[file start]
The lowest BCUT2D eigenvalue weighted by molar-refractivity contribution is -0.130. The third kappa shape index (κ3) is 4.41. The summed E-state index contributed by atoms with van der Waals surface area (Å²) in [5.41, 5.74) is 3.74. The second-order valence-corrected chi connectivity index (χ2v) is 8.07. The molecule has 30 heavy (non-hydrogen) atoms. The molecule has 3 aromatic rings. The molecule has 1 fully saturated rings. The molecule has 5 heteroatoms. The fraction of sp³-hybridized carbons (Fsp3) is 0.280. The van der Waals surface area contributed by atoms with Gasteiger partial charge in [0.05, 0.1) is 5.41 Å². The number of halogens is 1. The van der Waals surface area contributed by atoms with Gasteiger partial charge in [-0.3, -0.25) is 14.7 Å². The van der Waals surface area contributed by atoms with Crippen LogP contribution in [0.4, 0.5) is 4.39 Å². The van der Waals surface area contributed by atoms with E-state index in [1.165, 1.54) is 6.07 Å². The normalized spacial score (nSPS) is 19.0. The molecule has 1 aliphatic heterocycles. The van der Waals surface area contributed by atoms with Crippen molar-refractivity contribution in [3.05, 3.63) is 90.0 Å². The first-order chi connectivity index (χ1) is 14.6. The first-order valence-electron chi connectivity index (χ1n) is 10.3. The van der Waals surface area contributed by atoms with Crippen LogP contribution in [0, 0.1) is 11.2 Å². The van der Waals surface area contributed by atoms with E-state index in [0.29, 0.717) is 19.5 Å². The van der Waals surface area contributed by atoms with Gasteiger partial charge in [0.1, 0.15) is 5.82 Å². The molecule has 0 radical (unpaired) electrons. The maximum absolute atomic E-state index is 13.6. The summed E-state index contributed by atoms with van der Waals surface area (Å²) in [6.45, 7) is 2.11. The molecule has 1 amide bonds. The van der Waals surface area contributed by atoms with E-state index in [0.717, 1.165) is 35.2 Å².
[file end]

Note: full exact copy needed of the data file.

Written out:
The lowest BCUT2D eigenvalue weighted by molar-refractivity contribution is -0.130. The third kappa shape index (κ3) is 4.41. The summed E-state index contributed by atoms with van der Waals surface area (Å²) in [5.41, 5.74) is 3.74. The second-order valence-corrected chi connectivity index (χ2v) is 8.07. The molecule has 30 heavy (non-hydrogen) atoms. The molecule has 3 aromatic rings. The molecule has 1 fully saturated rings. The molecule has 5 heteroatoms. The fraction of sp³-hybridized carbons (Fsp3) is 0.280. The van der Waals surface area contributed by atoms with Gasteiger partial charge in [0.05, 0.1) is 5.41 Å². The number of halogens is 1. The van der Waals surface area contributed by atoms with Gasteiger partial charge in [-0.3, -0.25) is 14.7 Å². The van der Waals surface area contributed by atoms with Crippen LogP contribution in [0.4, 0.5) is 4.39 Å². The van der Waals surface area contributed by atoms with E-state index in [1.165, 1.54) is 6.07 Å². The normalized spacial score (nSPS) is 19.0. The molecule has 1 aliphatic heterocycles. The van der Waals surface area contributed by atoms with Crippen molar-refractivity contribution in [3.05, 3.63) is 90.0 Å². The first-order chi connectivity index (χ1) is 14.6. The first-order valence-electron chi connectivity index (χ1n) is 10.3. The van der Waals surface area contributed by atoms with Crippen LogP contribution in [0, 0.1) is 11.2 Å². The van der Waals surface area contributed by atoms with E-state index in [0.29, 0.717) is 19.5 Å². The van der Waals surface area contributed by atoms with Gasteiger partial charge in [0.1, 0.15) is 5.82 Å². The molecule has 0 radical (unpaired) electrons. The maximum absolute atomic E-state index is 13.6. The summed E-state index contributed by atoms with van der Waals surface area (Å²) in [6.45, 7) is 2.11. The molecule has 1 amide bonds. The van der Waals surface area contributed by atoms with E-state index in [0.717, 1.165) is 35.2 Å².